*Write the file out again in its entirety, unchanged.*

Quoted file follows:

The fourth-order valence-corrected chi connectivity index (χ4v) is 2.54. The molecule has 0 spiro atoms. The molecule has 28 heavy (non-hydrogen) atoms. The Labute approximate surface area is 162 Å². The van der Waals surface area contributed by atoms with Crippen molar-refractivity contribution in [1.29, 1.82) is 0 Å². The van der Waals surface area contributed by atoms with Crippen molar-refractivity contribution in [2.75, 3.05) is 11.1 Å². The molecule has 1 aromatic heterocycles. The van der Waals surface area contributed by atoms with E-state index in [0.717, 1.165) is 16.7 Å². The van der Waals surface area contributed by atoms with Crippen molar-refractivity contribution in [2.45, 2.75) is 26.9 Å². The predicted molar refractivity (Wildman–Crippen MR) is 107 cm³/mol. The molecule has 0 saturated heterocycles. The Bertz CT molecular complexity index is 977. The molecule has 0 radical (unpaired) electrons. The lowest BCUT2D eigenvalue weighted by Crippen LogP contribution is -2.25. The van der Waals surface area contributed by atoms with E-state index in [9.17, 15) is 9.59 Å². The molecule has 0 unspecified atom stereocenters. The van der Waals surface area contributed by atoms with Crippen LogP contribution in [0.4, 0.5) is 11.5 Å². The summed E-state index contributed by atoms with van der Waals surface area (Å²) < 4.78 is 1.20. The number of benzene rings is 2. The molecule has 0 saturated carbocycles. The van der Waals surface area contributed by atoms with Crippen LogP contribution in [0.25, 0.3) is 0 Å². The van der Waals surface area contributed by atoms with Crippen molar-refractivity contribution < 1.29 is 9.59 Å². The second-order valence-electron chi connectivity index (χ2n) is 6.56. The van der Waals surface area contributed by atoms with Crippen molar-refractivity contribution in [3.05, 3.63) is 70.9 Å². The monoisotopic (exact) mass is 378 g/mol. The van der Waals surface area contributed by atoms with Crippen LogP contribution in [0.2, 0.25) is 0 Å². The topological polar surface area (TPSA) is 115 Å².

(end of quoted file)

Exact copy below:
The fourth-order valence-corrected chi connectivity index (χ4v) is 2.54. The molecule has 0 spiro atoms. The molecule has 28 heavy (non-hydrogen) atoms. The Labute approximate surface area is 162 Å². The van der Waals surface area contributed by atoms with Crippen molar-refractivity contribution in [1.29, 1.82) is 0 Å². The van der Waals surface area contributed by atoms with Crippen molar-refractivity contribution in [2.75, 3.05) is 11.1 Å². The molecule has 1 aromatic heterocycles. The van der Waals surface area contributed by atoms with E-state index in [0.717, 1.165) is 16.7 Å². The van der Waals surface area contributed by atoms with Crippen molar-refractivity contribution in [2.45, 2.75) is 26.9 Å². The predicted molar refractivity (Wildman–Crippen MR) is 107 cm³/mol. The molecule has 0 saturated heterocycles. The Bertz CT molecular complexity index is 977. The molecule has 0 radical (unpaired) electrons. The lowest BCUT2D eigenvalue weighted by Crippen LogP contribution is -2.25. The van der Waals surface area contributed by atoms with E-state index in [9.17, 15) is 9.59 Å². The molecule has 0 unspecified atom stereocenters. The van der Waals surface area contributed by atoms with Crippen LogP contribution in [0.4, 0.5) is 11.5 Å². The summed E-state index contributed by atoms with van der Waals surface area (Å²) < 4.78 is 1.20. The number of benzene rings is 2. The molecule has 0 saturated carbocycles. The van der Waals surface area contributed by atoms with Crippen LogP contribution in [0.25, 0.3) is 0 Å². The van der Waals surface area contributed by atoms with Crippen molar-refractivity contribution < 1.29 is 9.59 Å². The second-order valence-electron chi connectivity index (χ2n) is 6.56. The van der Waals surface area contributed by atoms with Crippen molar-refractivity contribution in [3.05, 3.63) is 70.9 Å². The monoisotopic (exact) mass is 378 g/mol. The van der Waals surface area contributed by atoms with Crippen LogP contribution in [0.2, 0.25) is 0 Å². The topological polar surface area (TPSA) is 115 Å².